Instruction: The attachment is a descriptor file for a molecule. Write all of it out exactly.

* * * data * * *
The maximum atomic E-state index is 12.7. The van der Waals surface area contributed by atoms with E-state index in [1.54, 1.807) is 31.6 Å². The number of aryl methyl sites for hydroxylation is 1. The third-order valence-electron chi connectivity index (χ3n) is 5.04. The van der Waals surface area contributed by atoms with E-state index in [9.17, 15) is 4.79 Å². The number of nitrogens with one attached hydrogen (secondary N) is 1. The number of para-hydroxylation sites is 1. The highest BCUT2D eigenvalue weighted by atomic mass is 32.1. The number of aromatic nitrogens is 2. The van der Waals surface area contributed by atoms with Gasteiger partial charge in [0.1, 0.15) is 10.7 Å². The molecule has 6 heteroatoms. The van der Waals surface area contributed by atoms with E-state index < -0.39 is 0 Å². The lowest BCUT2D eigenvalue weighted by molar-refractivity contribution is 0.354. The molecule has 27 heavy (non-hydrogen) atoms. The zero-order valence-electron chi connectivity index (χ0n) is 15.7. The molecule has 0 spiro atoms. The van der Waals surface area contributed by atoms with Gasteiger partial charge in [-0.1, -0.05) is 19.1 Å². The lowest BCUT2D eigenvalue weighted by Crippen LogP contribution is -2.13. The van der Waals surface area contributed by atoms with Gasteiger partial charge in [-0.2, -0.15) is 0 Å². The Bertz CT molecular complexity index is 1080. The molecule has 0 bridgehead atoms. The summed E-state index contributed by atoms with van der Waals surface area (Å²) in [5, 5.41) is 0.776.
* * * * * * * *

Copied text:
The maximum atomic E-state index is 12.7. The van der Waals surface area contributed by atoms with E-state index in [1.54, 1.807) is 31.6 Å². The number of aryl methyl sites for hydroxylation is 1. The third-order valence-electron chi connectivity index (χ3n) is 5.04. The van der Waals surface area contributed by atoms with E-state index in [9.17, 15) is 4.79 Å². The number of nitrogens with one attached hydrogen (secondary N) is 1. The number of para-hydroxylation sites is 1. The highest BCUT2D eigenvalue weighted by atomic mass is 32.1. The number of aromatic nitrogens is 2. The van der Waals surface area contributed by atoms with Gasteiger partial charge in [0.1, 0.15) is 10.7 Å². The molecule has 6 heteroatoms. The van der Waals surface area contributed by atoms with E-state index < -0.39 is 0 Å². The lowest BCUT2D eigenvalue weighted by molar-refractivity contribution is 0.354. The molecule has 27 heavy (non-hydrogen) atoms. The zero-order valence-electron chi connectivity index (χ0n) is 15.7. The molecule has 0 spiro atoms. The van der Waals surface area contributed by atoms with Gasteiger partial charge in [-0.1, -0.05) is 19.1 Å². The lowest BCUT2D eigenvalue weighted by Crippen LogP contribution is -2.13. The van der Waals surface area contributed by atoms with Gasteiger partial charge in [-0.2, -0.15) is 0 Å². The Bertz CT molecular complexity index is 1080. The molecule has 0 bridgehead atoms. The summed E-state index contributed by atoms with van der Waals surface area (Å²) in [5, 5.41) is 0.776.